Presentation on theme: "Napoleon III and the Quest for Glory Chapter 23, pages 875-876."— Presentation transcript:
Napoleon III and the Quest for Glory Chapter 23, pages 875-876
The goals for this presentation are : How was Napoleon the III related to the first Napoleon? In what ways did Napoleon III take advantage of the Napoleonic legend to gain power? In what ways did Napoleon use democracy and dictatorship to gain power? You will be able to identify the improvements and failures of Napoleon III’s reign.
During the Revolution of 1848, Louis- Philippe was deposed. A republic was established, and there would now be an election for president.
When the revolutions of 1848 died down in France, there were four candidates for president. The Constituent Assembly wanted a strong executive—and they wanted the president to be elected by universal male suffrage—all men eligible to vote.
Among the four candidates was a Napoleon—a second Napoleon, Louis- Napoleon Bonaparte.
Who was he? He was the son of Napoleon’s brother, Louis, who had married Hortense, Josephine’s daughter. So, in fact Louis-Napoleon was a descendant of both Napoleon and Josephine.
That’s just a little historical detail, so in a way Napoleon and Josephine had children—but only through her daughter and his brother.
Napoleon’s son died at 19 in 1832, so his nephew, Louis assumed the position as head of the family.
He was filled with thoughts of glory, and hey—why not—wanted to capitalize on his famous connection.
He was helped by what historians call the “Napoleonic legend.” It is a fact that Napoleon’s reputation grew after his death- --and after the memories of the millions who died as a result of his policy faded away…
Louis Napoleon wrote books that glorified his uncle and “burnished” or polished his legend.
Twice this young Napoleon tried to seize power, in a way that would be similar to Hitler’s Putsches in the 1920’s— In Strasbourg in 1836 In Boulogne in 1840
He was not successful and had to flee to England. But he waiting in the wings for his time…and that time came with the collapse of the government in 1848.
Louis Napoleon played it both ways: he was a friend of the common people, and yet wanted law and order. Some said his sympathy for the common man was a trait he inherited from his gentle mother Hortense, the daughter of Josephine.
And in 1848…after the first upheaval, the French were asked to vote for a new President…and whose name was the most recognized on the Ballot?
Yes, Louis Napoleon, nephew of the glorious Napoleon.
The votes were counted: 5,400,000 for Louis Napoleon 1,500,000 for Cavaignac 370,000 for Ledru-Rollin 18,000 for Lamartine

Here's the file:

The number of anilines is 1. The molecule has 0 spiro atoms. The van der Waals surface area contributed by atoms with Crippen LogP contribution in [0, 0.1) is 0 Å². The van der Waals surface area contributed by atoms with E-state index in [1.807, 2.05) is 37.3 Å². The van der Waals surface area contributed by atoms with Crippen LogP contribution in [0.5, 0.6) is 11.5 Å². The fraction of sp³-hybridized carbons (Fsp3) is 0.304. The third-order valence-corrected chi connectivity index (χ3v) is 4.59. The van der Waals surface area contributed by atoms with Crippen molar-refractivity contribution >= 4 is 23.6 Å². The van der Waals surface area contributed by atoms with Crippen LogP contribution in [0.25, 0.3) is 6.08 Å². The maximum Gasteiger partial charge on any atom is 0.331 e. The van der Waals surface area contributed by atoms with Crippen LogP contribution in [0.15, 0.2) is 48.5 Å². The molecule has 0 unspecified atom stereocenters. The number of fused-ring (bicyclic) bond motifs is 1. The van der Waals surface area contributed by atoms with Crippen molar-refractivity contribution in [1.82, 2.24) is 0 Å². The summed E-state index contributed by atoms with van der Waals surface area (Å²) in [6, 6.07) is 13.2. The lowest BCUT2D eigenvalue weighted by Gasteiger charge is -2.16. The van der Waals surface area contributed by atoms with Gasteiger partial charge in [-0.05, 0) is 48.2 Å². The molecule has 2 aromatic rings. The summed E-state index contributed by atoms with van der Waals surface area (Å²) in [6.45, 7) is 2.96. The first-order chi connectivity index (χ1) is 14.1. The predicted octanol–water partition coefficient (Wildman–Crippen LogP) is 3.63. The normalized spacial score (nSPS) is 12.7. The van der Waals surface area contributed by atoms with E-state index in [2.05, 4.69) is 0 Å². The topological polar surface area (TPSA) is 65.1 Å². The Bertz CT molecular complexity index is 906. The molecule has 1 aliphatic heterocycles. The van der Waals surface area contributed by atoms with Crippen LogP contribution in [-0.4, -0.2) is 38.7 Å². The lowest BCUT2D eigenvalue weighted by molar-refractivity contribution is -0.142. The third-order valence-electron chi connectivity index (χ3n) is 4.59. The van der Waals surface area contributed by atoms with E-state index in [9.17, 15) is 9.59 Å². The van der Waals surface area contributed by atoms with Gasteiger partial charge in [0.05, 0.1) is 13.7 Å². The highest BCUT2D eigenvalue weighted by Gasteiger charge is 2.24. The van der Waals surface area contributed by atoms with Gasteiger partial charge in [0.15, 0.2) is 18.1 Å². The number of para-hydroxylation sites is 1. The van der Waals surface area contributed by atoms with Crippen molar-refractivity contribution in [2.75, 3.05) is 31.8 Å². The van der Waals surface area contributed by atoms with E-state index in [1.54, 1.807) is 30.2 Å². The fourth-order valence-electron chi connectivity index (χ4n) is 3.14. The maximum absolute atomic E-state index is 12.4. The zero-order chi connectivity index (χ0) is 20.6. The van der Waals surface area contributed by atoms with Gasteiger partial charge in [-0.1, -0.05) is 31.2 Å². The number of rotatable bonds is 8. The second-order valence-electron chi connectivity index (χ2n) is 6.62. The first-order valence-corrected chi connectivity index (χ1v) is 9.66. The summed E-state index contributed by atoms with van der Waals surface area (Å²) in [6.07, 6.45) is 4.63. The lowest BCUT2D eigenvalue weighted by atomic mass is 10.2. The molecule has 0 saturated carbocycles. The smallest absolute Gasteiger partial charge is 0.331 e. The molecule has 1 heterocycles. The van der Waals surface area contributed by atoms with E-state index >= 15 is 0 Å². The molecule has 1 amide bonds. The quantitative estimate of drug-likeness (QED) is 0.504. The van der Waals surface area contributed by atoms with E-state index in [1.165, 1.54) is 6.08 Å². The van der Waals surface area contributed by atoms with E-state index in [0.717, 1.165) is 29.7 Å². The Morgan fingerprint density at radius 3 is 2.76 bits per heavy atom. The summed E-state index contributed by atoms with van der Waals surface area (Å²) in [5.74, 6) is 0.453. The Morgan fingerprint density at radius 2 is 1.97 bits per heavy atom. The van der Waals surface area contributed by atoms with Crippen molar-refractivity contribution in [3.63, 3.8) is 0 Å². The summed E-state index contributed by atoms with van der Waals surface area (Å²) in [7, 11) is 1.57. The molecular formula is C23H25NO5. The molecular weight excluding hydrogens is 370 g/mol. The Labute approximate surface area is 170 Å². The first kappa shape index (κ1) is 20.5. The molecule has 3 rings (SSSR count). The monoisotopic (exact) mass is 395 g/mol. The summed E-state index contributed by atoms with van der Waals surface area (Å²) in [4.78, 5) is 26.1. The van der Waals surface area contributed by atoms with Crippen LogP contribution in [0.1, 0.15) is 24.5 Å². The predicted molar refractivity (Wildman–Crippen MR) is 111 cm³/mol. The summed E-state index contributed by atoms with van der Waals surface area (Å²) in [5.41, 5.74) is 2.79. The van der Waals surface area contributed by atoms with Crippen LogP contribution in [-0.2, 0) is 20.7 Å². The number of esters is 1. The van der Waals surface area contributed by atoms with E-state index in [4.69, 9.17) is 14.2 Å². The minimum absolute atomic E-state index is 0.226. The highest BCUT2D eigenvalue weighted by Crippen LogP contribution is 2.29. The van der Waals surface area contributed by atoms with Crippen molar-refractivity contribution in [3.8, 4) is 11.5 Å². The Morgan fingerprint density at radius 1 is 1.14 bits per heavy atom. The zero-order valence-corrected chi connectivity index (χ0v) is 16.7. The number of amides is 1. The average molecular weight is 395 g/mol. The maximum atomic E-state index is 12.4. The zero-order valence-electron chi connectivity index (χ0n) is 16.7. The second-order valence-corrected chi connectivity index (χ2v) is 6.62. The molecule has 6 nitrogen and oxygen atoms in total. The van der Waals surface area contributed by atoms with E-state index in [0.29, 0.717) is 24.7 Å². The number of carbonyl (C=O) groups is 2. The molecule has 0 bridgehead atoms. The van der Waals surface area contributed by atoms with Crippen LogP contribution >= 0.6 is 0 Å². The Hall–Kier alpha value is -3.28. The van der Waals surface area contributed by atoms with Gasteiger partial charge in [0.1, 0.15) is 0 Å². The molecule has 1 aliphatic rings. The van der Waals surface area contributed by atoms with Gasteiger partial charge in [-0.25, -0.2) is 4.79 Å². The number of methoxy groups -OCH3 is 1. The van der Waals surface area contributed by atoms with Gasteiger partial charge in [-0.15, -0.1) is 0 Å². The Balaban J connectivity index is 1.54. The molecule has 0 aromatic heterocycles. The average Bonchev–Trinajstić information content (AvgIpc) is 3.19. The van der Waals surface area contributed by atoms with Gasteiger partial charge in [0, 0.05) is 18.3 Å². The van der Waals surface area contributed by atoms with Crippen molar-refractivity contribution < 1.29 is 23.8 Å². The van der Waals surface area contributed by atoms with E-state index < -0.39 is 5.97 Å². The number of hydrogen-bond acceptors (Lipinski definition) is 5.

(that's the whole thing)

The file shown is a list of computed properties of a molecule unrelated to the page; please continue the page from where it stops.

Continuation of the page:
Immediately he took steps to fortify his power. He brought in a new constitution in May 1849. He divided and conquered by allowing the various factions to fight amongst themselves. He ousted violatile socialist factions in 1849
Then, in a more aggressive move, he rescinded universal male suffrage—making sure that the poorest, or most republican voters, were disenfranchised (could not vote).
Again, this was similar to Hitler’s methods of gaining power…
He also allowed the Catholic Church to control the education system, provided it suppressed any socialist elements that would threaten peace.
When Republicans threatened to overthrow the Italian government, France sent troops into Italy to protect the pope— they remained there for 20 years.
But Bonaparte still did not have absolute power. He gave back universal male suffrage—put his “people” in charge of the military and police, and declared the Assembly dissolved.
There was violence on the streets of Paris—150 people died, but Napoleon rounded up the opponents and ordered a vote.
The official vote was 7,439,216 for Napoleon, 646,737 opposed. So now, twice, Napoleon had been elected by popular vote.
A year later, Napoleon declared himself Napoleon III, and France an empire—the second empire—his uncle, Napoleon had ruled the “first empire.”
Napoleon III would rule France as a complex dictator.
The Stock Exchange boomed—and people became fantastically wealthy.
Hospitals and asylums were established and free medicine distributed.
And in 1864, it became legal for workers to strike. Labor unions were gaining strength.
Yet, Napoleon believed in Free Trade—and signed a free trade agreement with Great Britain. This angered Prussia and other European countries.
But by 1860, the French “Empire” was running into trouble…
Opposition from many sides meant that Napoleon III allowed for more Legislative influence…
Despite Napoleon’s promise that there would be peace…foreign entanglements loomed for France— they spelled doom for the Second Empire.
The Crimean war was fought in 1854-1856—we will learn about that in more detail.
Napoleon supported a disastrous intervention in Mexico (1862-1867), where the brother of the King of Austria was killed…
And finally, Napoleon III faced Prussia in 1870—he would be defeated and abdicate the throne. The second Empire ends. There will be no more kings in France.
The goals for this presentation were : You learned how Napoleon the III was related to the first Napoleon. You know how Napoleon III took advantage of the Napoleonic legend to gain power. You know how Napoleon used democracy and dictatorship to gain power. You identified the improvements and failures of Napoleon III’s reign.